There are generally two reasons marketers conduct split tests. The first one is continual site improvements – getting more conversions, lowering the bounce rate, and so on. The second reason is to get data so that you can tell Randy from management to “shut up about your rotating carousels already.”
If your offers are laid out to appeal to the customer’s logical brain, you’re barking up the wrong tree. We like to think we make decisions rationally, but we don’t.
Join SiteTuners CEO Tim Ash at HostingCon 2015 to learn the real decision-making process. You’ll take away strategies on persuading the irrational brain and understand how you can use …
When someone mentions UX, the association is usually good – you’re crafting great experiences for people who matter. Google searchers seem to regard it pretty well:
By the way, the one thing that looks bad there, “user experience is like a joke,” isn’t a bad thing at all. It finishes, “if you have to explain it, it must not be very good.”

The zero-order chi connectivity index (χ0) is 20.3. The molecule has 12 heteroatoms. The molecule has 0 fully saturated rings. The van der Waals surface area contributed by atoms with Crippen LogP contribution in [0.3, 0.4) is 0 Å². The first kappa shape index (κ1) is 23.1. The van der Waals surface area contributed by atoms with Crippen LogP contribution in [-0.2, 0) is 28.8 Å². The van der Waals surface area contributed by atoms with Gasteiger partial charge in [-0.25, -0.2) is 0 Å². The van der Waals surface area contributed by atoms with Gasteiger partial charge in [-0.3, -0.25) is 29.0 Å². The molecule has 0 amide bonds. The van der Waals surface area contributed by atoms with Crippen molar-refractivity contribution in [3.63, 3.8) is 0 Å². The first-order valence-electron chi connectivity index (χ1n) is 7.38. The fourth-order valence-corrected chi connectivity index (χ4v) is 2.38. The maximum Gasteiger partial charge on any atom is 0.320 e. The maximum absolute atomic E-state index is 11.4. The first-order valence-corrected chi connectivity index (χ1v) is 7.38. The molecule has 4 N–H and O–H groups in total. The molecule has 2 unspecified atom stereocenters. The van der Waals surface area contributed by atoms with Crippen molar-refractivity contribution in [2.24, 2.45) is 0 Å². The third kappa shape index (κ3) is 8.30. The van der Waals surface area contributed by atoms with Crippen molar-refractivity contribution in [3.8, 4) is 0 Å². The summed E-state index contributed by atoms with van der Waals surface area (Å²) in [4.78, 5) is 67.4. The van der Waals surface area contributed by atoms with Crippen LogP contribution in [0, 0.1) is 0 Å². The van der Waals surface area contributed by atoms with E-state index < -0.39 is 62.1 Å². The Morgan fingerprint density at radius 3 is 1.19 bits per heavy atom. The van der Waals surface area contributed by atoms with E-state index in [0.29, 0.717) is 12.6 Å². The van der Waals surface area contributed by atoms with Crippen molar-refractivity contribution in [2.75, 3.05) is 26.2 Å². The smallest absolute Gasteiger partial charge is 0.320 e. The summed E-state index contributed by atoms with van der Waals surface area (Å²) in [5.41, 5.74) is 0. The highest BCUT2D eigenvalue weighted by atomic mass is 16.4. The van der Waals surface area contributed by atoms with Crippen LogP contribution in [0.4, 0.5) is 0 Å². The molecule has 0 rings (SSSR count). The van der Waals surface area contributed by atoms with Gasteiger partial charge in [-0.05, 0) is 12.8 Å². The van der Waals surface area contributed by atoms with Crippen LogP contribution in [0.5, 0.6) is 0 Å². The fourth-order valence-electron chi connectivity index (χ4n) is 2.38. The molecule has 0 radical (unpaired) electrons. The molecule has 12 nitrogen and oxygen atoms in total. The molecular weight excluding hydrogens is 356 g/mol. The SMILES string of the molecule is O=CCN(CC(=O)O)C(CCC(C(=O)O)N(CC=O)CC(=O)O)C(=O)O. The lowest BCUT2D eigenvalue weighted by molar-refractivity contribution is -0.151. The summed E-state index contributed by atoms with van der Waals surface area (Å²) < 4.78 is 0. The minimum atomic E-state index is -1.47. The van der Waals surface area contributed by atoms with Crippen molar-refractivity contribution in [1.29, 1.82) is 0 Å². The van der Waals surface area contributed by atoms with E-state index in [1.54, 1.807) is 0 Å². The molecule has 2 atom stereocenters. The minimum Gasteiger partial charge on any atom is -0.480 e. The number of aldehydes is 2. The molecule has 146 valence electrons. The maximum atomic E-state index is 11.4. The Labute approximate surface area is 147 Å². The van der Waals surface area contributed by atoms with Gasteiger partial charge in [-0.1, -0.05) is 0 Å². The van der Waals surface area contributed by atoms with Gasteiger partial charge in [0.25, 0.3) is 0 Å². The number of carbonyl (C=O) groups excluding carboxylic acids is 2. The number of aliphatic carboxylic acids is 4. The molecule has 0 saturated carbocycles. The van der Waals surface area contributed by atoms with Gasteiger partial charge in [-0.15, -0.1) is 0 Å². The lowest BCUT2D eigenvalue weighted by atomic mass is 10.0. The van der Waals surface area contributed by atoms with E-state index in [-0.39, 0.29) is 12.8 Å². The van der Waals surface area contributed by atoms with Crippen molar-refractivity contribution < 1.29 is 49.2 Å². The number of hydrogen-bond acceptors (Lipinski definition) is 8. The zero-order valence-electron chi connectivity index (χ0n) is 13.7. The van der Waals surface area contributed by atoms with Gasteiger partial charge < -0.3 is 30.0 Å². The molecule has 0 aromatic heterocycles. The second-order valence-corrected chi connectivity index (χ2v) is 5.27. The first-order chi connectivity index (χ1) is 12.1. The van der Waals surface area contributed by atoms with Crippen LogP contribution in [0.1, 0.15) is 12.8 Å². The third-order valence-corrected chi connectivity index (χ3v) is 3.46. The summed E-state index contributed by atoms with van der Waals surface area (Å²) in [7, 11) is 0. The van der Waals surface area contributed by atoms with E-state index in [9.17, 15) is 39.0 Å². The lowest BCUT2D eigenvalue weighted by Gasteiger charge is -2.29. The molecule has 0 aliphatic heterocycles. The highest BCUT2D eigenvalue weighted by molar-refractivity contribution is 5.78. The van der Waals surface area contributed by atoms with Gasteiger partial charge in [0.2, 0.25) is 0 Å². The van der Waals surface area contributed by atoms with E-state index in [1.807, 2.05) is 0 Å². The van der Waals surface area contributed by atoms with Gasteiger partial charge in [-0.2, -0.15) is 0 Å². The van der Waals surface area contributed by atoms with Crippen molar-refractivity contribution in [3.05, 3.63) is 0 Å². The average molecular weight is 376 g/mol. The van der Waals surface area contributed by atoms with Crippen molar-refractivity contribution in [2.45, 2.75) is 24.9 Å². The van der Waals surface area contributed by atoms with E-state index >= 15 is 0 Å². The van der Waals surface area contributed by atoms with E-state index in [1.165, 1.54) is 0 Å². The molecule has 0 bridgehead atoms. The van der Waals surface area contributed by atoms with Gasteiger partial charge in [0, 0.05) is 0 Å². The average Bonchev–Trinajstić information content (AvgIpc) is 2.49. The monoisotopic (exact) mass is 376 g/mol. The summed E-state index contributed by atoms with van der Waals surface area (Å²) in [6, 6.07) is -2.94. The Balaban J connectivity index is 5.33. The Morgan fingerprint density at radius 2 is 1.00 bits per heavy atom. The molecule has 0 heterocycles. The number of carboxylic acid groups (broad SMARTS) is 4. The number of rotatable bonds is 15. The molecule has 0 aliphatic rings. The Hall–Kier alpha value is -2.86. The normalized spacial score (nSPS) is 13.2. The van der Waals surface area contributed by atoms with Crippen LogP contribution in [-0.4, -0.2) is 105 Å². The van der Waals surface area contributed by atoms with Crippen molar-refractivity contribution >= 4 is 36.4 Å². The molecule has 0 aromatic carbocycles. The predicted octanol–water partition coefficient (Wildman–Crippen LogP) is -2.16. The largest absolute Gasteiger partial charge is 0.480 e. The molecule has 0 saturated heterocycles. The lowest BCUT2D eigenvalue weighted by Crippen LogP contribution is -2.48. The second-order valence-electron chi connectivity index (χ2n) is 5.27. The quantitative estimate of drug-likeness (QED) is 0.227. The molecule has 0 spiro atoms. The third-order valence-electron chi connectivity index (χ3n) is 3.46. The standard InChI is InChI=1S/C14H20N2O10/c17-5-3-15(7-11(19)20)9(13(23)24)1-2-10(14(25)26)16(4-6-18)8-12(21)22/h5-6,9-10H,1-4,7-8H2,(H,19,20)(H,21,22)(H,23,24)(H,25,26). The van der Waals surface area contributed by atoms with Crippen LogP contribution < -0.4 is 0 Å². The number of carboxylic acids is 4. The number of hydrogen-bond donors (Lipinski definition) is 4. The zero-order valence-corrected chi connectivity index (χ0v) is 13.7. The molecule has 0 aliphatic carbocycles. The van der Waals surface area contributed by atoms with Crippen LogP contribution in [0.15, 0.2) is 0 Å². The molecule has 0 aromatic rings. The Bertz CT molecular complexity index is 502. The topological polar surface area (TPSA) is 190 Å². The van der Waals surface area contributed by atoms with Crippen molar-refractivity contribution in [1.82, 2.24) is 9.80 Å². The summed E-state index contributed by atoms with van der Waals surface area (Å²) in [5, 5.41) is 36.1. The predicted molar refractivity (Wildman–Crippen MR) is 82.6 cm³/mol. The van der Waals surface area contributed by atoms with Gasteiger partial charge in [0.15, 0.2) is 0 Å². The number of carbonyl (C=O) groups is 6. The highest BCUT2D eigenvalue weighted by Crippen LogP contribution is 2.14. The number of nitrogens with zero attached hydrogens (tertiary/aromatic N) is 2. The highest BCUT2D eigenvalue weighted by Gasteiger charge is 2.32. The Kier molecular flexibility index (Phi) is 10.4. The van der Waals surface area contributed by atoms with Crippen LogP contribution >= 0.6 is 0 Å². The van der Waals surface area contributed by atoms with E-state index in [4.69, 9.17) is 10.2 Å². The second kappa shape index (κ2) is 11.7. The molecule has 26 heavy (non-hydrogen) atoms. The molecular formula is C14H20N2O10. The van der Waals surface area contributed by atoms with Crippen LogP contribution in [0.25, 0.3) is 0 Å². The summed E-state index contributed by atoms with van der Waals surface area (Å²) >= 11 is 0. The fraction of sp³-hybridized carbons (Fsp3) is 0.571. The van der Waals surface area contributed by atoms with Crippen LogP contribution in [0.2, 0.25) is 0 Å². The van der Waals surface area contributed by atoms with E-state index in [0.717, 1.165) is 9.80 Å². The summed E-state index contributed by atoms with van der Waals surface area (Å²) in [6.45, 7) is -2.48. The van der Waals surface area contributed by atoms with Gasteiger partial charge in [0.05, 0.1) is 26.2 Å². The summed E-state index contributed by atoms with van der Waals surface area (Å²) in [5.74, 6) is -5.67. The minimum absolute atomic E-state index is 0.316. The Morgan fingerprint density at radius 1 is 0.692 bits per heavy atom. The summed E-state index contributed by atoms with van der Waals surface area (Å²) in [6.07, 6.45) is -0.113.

Forms, they’re a critical juncture in the conversion process.
When a potential customer starts filling out a form, may it be in the registration or checkout process, it’s an indication that they’re ready to act. So getting forms right is of the essence.
A Business-Suit Onesie. Silver Reversible Disco Hoodies. Poo Emoji Dress.
These are some of the quirky clothing items Betabrand sells. Their ticket to success, however, was anchored around corduroy pants with wales running horizontally rather than vertically, aptly called Cordarounds.
We at SiteTuners get it – it’s tough to build great mobile experiences on top of creating usable desktop designs. We respect many of the sites we will cite in this post greatly – we appreciate the sites that get even half of these things right. That having been said, we’ve all had 8 years to grapple with smart phone experiences, and flaws like the ones you’ll find below will be forgiven less and less by your users.
We love quantitative data, but quantitative data can only take you so far. Google Analytics can’t tell you what the user’s primary goal is for visiting the web site. Site Catalyst can’t tell you what percentage of visitors can complete their tasks. Quantcast can’t tell you why users cannot complete those tasks.